These facilities are used to control the amount of water and its distribution through their gates to different places where the beneficiaries are located. The limited water resources require that the canal system be able to deliver water from the mouth of the canal to its end, and in the case of an expansion in some canals, it absorbs larger quantities of water and thus weakens the delivery of water to the beneficiaries.
The second measure in rationalisation is to implement a modern irrigation system as an alternative to flood irrigation. Among the benefits of modern irrigation is rationalising the use of water for irrigation, and increasing crop productivity by more than 30%. Therefore, farmers are the first beneficiary of the modern irrigation systems, and increased farm income due to reduced operating and maintenance costs. Also, in the case of using modern irrigation, the farmer can cultivate the entire land area, and he can maintain the modern irrigation network buried under the soil himself.
To avoid the effect of the accumulation of salt in the soil, after the end of the season, the farmer removes the irrigation network and once floods the land to wash the soil in preparation for the next agricultural season. The third procedure is to cooperate with the Water and Wastewater Company to rationalise the use of domestic water, with a number of steps, such as installing water-saving parts in faucets. These items were produced by the ministry of military production and are available at cheap prices. The Ministry has also carried out awareness-raising campaigns about the importance of rationalising the use of drinking water.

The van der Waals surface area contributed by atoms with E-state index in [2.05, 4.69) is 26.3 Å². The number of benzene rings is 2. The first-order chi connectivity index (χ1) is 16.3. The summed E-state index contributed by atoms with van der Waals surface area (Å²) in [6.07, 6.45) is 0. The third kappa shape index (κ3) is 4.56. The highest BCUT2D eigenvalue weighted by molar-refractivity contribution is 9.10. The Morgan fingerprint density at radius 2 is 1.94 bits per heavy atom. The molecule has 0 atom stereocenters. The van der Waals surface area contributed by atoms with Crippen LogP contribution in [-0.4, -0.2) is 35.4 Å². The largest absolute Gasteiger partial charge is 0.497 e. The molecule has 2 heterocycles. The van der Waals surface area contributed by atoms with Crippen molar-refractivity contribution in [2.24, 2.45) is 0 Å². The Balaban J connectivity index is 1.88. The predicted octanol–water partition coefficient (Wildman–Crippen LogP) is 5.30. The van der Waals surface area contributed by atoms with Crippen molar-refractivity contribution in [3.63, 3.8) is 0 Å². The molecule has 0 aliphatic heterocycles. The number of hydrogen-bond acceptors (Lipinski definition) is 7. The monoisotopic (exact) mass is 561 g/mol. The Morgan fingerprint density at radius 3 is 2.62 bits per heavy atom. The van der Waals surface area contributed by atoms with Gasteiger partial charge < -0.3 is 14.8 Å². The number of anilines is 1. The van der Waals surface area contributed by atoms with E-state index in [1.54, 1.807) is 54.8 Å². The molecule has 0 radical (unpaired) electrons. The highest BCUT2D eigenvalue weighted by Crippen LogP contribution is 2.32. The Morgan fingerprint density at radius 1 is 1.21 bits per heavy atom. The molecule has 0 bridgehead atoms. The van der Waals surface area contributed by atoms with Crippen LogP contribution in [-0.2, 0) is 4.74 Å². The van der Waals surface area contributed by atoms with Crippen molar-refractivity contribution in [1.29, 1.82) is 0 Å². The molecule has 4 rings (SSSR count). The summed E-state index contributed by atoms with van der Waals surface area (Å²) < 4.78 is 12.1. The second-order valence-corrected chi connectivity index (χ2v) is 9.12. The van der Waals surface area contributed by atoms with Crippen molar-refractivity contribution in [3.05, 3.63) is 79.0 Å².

What do you mean by “creating the appropriate environment”?
Creating the appropriate environment to implement the other parts of the strategy, this is the second part of the strategy. It includes training and human capacity building for employees, engineers and technicians working in the field of water resources and irrigation. The Ministry established the Regional Training Sector for Water Resources and Irrigation (RTSWRI), for this purpose, and it also provides training for specialists from African countries. This directive also includes laws and regulations for the use of water.